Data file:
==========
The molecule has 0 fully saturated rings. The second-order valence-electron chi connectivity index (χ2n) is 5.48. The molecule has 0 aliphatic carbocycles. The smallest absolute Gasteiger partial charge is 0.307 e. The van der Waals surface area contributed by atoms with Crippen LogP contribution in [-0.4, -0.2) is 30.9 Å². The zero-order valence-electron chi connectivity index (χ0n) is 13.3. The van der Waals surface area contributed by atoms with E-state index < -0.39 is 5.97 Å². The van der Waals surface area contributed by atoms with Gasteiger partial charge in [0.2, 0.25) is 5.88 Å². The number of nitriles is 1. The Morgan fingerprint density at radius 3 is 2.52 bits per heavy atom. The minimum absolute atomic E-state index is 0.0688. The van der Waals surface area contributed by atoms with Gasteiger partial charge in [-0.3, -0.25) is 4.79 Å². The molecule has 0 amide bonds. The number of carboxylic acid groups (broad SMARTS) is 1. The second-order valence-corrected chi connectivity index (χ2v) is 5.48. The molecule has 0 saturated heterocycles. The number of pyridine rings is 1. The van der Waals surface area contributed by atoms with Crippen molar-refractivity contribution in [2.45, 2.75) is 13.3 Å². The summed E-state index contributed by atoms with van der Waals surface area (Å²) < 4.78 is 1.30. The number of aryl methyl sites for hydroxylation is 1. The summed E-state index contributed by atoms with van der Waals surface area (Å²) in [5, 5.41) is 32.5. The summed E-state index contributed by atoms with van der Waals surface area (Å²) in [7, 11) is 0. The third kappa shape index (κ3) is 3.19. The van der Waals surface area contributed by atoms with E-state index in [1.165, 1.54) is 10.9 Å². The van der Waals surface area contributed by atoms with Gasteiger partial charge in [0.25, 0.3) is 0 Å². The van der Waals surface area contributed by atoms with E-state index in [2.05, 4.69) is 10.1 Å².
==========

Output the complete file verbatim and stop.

The molecule has 0 fully saturated rings. The second-order valence-electron chi connectivity index (χ2n) is 5.48. The molecule has 0 aliphatic carbocycles. The smallest absolute Gasteiger partial charge is 0.307 e. The van der Waals surface area contributed by atoms with Crippen LogP contribution in [-0.4, -0.2) is 30.9 Å². The zero-order valence-electron chi connectivity index (χ0n) is 13.3. The van der Waals surface area contributed by atoms with E-state index < -0.39 is 5.97 Å². The van der Waals surface area contributed by atoms with Gasteiger partial charge in [0.2, 0.25) is 5.88 Å². The number of nitriles is 1. The Morgan fingerprint density at radius 3 is 2.52 bits per heavy atom. The minimum absolute atomic E-state index is 0.0688. The van der Waals surface area contributed by atoms with Gasteiger partial charge in [-0.3, -0.25) is 4.79 Å². The molecule has 0 amide bonds. The number of carboxylic acid groups (broad SMARTS) is 1. The second-order valence-corrected chi connectivity index (χ2v) is 5.48. The molecule has 0 saturated heterocycles. The number of pyridine rings is 1. The van der Waals surface area contributed by atoms with Crippen molar-refractivity contribution in [2.45, 2.75) is 13.3 Å². The summed E-state index contributed by atoms with van der Waals surface area (Å²) < 4.78 is 1.30. The number of aryl methyl sites for hydroxylation is 1. The summed E-state index contributed by atoms with van der Waals surface area (Å²) in [5, 5.41) is 32.5. The summed E-state index contributed by atoms with van der Waals surface area (Å²) in [7, 11) is 0. The third kappa shape index (κ3) is 3.19. The van der Waals surface area contributed by atoms with E-state index in [1.165, 1.54) is 10.9 Å². The van der Waals surface area contributed by atoms with Gasteiger partial charge in [0.25, 0.3) is 0 Å². The van der Waals surface area contributed by atoms with E-state index in [2.05, 4.69) is 10.1 Å².